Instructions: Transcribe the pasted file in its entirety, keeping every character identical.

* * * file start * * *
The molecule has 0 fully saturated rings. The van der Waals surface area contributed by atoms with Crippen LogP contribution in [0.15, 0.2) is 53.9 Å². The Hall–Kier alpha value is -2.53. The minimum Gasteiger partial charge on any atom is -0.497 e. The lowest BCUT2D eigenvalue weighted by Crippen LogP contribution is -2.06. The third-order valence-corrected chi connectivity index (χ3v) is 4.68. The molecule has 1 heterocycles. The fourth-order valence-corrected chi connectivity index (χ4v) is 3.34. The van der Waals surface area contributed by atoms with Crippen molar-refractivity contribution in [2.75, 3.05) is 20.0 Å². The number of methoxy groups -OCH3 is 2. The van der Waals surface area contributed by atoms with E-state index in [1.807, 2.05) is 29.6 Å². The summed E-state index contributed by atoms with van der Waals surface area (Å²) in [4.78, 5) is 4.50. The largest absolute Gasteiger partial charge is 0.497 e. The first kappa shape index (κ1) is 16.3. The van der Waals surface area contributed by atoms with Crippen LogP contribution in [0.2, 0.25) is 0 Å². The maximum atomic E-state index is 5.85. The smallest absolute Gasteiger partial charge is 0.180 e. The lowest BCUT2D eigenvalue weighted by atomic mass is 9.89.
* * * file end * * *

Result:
The molecule has 0 fully saturated rings. The van der Waals surface area contributed by atoms with Crippen LogP contribution in [0.15, 0.2) is 53.9 Å². The Hall–Kier alpha value is -2.53. The minimum Gasteiger partial charge on any atom is -0.497 e. The lowest BCUT2D eigenvalue weighted by Crippen LogP contribution is -2.06. The third-order valence-corrected chi connectivity index (χ3v) is 4.68. The molecule has 1 heterocycles. The fourth-order valence-corrected chi connectivity index (χ4v) is 3.34. The van der Waals surface area contributed by atoms with Crippen molar-refractivity contribution in [2.75, 3.05) is 20.0 Å². The number of methoxy groups -OCH3 is 2. The van der Waals surface area contributed by atoms with E-state index in [1.807, 2.05) is 29.6 Å². The summed E-state index contributed by atoms with van der Waals surface area (Å²) in [4.78, 5) is 4.50. The largest absolute Gasteiger partial charge is 0.497 e. The first kappa shape index (κ1) is 16.3. The van der Waals surface area contributed by atoms with Crippen LogP contribution in [0.2, 0.25) is 0 Å². The maximum atomic E-state index is 5.85. The smallest absolute Gasteiger partial charge is 0.180 e. The lowest BCUT2D eigenvalue weighted by atomic mass is 9.89.